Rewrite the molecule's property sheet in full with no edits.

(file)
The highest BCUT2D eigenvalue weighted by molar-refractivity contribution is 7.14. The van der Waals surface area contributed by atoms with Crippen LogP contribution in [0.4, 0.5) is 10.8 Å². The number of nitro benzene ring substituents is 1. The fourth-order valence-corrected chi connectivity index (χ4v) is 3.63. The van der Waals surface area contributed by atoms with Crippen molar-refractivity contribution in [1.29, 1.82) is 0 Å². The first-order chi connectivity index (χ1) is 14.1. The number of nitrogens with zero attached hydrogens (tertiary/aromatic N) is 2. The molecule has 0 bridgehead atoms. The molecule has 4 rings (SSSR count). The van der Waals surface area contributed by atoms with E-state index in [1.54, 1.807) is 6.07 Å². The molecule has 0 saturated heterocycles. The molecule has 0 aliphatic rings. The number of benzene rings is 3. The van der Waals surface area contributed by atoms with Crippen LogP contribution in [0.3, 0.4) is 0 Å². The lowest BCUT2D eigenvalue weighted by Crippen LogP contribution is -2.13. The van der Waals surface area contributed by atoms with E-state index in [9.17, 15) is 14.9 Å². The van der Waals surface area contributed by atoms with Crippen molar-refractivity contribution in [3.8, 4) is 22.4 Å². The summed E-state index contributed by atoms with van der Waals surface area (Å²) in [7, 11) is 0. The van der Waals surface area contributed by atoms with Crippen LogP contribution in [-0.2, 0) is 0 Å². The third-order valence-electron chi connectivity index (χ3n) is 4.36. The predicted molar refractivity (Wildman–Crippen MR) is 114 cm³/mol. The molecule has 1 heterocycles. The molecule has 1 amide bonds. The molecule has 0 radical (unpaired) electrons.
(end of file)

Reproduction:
The highest BCUT2D eigenvalue weighted by molar-refractivity contribution is 7.14. The van der Waals surface area contributed by atoms with Crippen LogP contribution in [0.4, 0.5) is 10.8 Å². The number of nitro benzene ring substituents is 1. The fourth-order valence-corrected chi connectivity index (χ4v) is 3.63. The van der Waals surface area contributed by atoms with Crippen molar-refractivity contribution in [1.29, 1.82) is 0 Å². The first-order chi connectivity index (χ1) is 14.1. The number of nitrogens with zero attached hydrogens (tertiary/aromatic N) is 2. The molecule has 0 bridgehead atoms. The molecule has 4 rings (SSSR count). The van der Waals surface area contributed by atoms with E-state index in [1.54, 1.807) is 6.07 Å². The molecule has 0 saturated heterocycles. The molecule has 0 aliphatic rings. The number of benzene rings is 3. The van der Waals surface area contributed by atoms with Crippen LogP contribution in [0.3, 0.4) is 0 Å². The lowest BCUT2D eigenvalue weighted by Crippen LogP contribution is -2.13. The van der Waals surface area contributed by atoms with E-state index in [9.17, 15) is 14.9 Å². The van der Waals surface area contributed by atoms with Crippen molar-refractivity contribution in [3.8, 4) is 22.4 Å². The summed E-state index contributed by atoms with van der Waals surface area (Å²) in [7, 11) is 0. The van der Waals surface area contributed by atoms with Crippen LogP contribution in [-0.2, 0) is 0 Å². The third-order valence-electron chi connectivity index (χ3n) is 4.36. The predicted molar refractivity (Wildman–Crippen MR) is 114 cm³/mol. The molecule has 1 heterocycles. The molecule has 1 amide bonds. The molecule has 0 radical (unpaired) electrons.